"Lucky You" is a tutorial in professional poker. The strategy. The company. And, most importantly for any movie that chooses to invest in its subject - the nature of it. The screenplay - written by Eric Roth and director Curtis Hanson - charts the heartbeat of an addicted gambler, a pulse that mirrors that of a cocaine user: Joyous leaps and races punctuated by moments when the flow of blood almost stops completely.
It strips some of the manly sweat away from the craft, too. The movie lacks the histrionics and black drama of, say, "Rounders," in part because "Rounders" is a myth, born of the idea men have about the wars of personality going on at a poker table. "Lucky You" has its clashes, for sure, and its cliches, too, but they lack blarney and false bravado. Here, poker is risk management. Actuarial work. And it makes sense.
Eric Bana turns in a committed performance as Huck Cheever, a Las Vegas poker player - he dabbles in other ridiculous bets of chance, cards, and athletic skill, but is careful never to play "the house" - whose attitude might best be likened to golfer Phil Mickelson. Huck fires for the pin on nearly every hand, overshoots the cards, and never seems to get the river when he needs it most. It's not that Huck doesn't see the angles - he chooses to obliterate them. Again and again. That's how he ends up with an empty house whose deed is held by a sports gambler watching seven televisions at once, including Australian basketball.
The movie opens with Huck pawning his mother's ring, in an effort to get a $10,000 stake in the World Series of Poker. He'll win it that $10,000, then he'll lose it, win it, lose it. His shifting fortune will involve a lounge singer new to Vegas named Billie Offer (Drew Barrymore). As her own character, Billie, seemingly naïve but oddly full of rectitude, is ill-defined. As a mirror held up to Huck's unshaven face, she would be effective if Barrymore, a sunny, buoyant actor unsuited to the moral compromises of Sin City, weren't playing her. "Lucky You" tries on romance but never makes it fit very well.
Better are the father/son dynamics between Huck and his father L.C. (Robert Duvall), a revered champion for whom Huck has unmitigated disdain. There are no surprises in their absent chemistry - L.C. was a deadbeat dad, Huck developed into a deadbeat, in general - but their scenes, especially one in a diner over several games of Guts, are fiercely written. Duvall still knows how to massage a monologue with his halting speech patterns; he uses a comic's understanding of a punchline to create a lizard of a man, down his slicked mat of hair plugs. L.C. sees himself as a Picasso of cards, an artist who sense his "time" of heightened skills is drawing to a close.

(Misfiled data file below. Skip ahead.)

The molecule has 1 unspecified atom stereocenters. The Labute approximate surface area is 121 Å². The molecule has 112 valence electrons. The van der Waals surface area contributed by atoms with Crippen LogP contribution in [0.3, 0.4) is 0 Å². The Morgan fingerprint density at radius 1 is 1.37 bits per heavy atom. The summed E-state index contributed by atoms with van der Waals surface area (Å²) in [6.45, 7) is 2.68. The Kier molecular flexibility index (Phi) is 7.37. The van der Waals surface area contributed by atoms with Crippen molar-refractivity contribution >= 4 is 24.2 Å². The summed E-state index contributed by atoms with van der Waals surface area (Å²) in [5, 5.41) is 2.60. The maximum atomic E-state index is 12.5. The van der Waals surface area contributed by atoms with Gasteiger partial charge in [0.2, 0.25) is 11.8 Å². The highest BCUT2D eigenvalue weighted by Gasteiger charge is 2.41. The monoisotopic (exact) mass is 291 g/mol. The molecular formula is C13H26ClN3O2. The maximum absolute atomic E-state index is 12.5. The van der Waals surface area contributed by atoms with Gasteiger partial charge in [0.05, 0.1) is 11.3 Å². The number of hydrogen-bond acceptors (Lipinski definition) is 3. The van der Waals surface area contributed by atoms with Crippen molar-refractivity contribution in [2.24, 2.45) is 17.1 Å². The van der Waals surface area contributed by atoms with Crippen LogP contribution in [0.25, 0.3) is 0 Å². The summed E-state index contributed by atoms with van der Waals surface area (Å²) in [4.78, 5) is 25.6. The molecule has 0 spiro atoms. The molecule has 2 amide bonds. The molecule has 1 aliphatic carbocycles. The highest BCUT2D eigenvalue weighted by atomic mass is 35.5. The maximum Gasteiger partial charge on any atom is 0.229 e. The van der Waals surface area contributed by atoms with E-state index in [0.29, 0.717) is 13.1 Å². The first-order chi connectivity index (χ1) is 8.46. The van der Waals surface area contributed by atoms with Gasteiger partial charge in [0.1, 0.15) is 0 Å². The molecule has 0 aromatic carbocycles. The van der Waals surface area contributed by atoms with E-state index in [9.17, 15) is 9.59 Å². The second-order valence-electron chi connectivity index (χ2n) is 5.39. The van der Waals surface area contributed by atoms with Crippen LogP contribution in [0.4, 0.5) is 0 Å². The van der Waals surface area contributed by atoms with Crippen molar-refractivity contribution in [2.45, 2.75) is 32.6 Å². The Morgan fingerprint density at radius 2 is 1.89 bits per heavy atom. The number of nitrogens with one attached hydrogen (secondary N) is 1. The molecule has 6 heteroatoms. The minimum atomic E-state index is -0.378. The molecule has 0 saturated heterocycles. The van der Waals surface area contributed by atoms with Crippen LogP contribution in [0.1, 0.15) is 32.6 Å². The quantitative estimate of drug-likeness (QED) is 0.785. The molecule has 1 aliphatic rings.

Thing is, Huck still has the nose.
For what? The mood of a hand. The unspoken momentum of it. The smell of winning and money. "Lucky You" has no prideful illusions about poker - if anything, it sticks its talons hard into the idea of "manning up" - but it still injects an air of tension and romance into its many poker hands. However misguided or addictive the behavior might be, most of the players in the movie show a love (or at least a healthy lust) for the craft; only Huck seems bent on something greater than victory. Michael Shannon and Jean Smart are especially effective in smaller as two of Huck's competitors, but the credit can be spread around; using several actors from "8 Mile," director Hanson asks for hunger and mild desperation, and he gets it from them.
Hanson's camera is equally nuanced. This is no Vegas glamour pic; we are spared helicopter dollies of The Strip. The candy lights blink in the background of many scenes, but the characters are not enamored or gob smacked by the scene, including Billie. This is a movie of people who live here, and work here, and it is long past excitement. Such honesty about the city - and the willpower to resist it becoming a character of its own - is refreshing.
Aside from Billie, the movie's weakness is a nearly endless final act that covers the World Series of Poker, not since Stallone's "Over The Top" - I'm semi-serious here - has a movie been so committed to introducing new characters in the final thirty minutes like video game bosses, then placing a miniature story arc on their fortunes. The movie's two twists are easily spotted before they unfold and the "resolution," as it were, seems a little dishonest, if morally tidy.
Nevertheless, "Lucky You" has a surprising amount of integrity, and Bana delivers a smooth, like-him-loathe-him performance, equal parts intelligence and ego. He only missteps when he has to make eyes at Barrymore. Funny that Roth and Hanson have a romantic angle for commercial appeal, only to have the movie shelved and dumped on the same weekend of the largest opening in film history ("Spider-Man 3").